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How do calcium and vitamin D protect bones?

Celeste Robb-Nicholson
Internal Medicine
Calcium plays an important role in a number of body processes. If you don't supply your body with the calcium it needs, it will respond by raiding calcium stores in your bones. Consuming adequate amounts of calcium limits these unhealthy withdrawals and, along with adequate vitamin D, safeguards your bones from osteoporosis (a bone-thinning condition that can result in bone fracture).

Vitamin D allows calcium to travel out of the intestines and into the bloodstream, where it can be incorporated into bone. Aim for a calcium intake of 1,200 to 1,500 milligrams daily, mostly through foods, which have many important nutrients in addition to calcium. The National Osteoporosis Foundation currently recommends 800 to 1,000 international units (IU) of vitamin D per day for most adult women. Up to 4,000 IU per day is considered safe.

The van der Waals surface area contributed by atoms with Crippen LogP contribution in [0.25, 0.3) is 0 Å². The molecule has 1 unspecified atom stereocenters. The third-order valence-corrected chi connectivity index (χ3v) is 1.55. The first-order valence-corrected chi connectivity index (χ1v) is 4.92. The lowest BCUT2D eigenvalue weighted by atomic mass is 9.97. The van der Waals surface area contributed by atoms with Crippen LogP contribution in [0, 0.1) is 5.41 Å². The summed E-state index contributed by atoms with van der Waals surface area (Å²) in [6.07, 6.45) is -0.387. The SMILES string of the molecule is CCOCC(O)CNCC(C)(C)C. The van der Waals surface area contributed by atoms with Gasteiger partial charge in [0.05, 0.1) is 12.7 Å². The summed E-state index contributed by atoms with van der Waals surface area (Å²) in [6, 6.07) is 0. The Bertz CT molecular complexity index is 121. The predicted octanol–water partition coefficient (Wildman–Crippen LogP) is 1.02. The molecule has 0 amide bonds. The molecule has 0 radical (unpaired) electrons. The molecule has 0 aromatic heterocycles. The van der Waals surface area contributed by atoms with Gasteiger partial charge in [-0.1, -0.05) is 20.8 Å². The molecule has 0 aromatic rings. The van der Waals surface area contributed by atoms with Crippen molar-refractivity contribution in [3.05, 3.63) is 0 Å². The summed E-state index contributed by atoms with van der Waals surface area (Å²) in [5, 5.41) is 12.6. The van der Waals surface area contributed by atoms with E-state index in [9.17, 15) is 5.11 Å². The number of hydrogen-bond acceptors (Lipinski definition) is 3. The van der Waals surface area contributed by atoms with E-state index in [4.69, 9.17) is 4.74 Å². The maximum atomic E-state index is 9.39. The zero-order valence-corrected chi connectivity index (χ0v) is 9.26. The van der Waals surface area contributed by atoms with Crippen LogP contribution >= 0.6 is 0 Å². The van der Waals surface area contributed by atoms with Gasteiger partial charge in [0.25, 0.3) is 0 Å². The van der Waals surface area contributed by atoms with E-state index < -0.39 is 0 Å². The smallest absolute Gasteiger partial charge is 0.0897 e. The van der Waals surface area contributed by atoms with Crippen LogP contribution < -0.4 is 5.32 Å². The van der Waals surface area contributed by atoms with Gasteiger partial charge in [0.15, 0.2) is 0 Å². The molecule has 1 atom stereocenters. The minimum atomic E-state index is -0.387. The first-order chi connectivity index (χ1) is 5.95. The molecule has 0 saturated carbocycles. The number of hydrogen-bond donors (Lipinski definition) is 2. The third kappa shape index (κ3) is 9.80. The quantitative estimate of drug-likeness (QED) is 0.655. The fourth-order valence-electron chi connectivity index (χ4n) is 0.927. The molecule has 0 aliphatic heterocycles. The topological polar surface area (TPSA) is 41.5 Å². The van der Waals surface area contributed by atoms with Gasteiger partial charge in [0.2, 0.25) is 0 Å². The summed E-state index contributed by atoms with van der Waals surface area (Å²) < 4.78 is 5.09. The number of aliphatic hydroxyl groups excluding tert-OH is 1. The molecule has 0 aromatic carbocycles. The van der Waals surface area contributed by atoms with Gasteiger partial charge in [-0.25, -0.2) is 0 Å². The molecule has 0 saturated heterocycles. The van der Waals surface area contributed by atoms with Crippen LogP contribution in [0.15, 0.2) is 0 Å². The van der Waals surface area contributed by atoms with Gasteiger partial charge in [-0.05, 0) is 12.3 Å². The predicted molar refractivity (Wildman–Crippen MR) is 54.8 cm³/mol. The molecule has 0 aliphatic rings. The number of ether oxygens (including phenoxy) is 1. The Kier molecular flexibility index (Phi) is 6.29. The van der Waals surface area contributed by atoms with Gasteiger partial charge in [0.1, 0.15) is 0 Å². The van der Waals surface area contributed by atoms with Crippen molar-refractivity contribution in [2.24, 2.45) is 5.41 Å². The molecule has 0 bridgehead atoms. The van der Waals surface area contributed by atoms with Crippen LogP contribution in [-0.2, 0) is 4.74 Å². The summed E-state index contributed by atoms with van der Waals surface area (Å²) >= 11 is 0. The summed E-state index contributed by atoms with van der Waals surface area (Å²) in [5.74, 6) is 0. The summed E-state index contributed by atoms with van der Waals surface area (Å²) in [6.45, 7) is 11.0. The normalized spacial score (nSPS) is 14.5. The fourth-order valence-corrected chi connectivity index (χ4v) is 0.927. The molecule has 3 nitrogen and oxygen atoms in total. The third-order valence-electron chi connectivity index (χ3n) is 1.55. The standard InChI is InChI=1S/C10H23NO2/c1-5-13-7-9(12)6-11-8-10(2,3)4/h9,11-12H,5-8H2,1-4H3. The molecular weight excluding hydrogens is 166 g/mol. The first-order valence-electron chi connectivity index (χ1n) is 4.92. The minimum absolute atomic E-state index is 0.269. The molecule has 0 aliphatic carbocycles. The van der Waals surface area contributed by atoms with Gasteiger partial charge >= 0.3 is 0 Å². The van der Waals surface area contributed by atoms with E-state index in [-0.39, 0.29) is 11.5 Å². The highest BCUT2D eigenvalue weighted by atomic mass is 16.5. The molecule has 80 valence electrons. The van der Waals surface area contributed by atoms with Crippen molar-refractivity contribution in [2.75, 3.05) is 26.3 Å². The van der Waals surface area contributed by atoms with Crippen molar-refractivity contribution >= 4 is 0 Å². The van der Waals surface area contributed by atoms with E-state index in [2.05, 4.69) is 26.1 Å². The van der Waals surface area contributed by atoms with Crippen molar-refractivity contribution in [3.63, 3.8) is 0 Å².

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Important: This content reflects information from various individuals and organizations and may offer alternative or opposing points of view. It should not be used for medical advice, diagnosis or treatment. As always, you should consult with your healthcare provider about your specific health needs.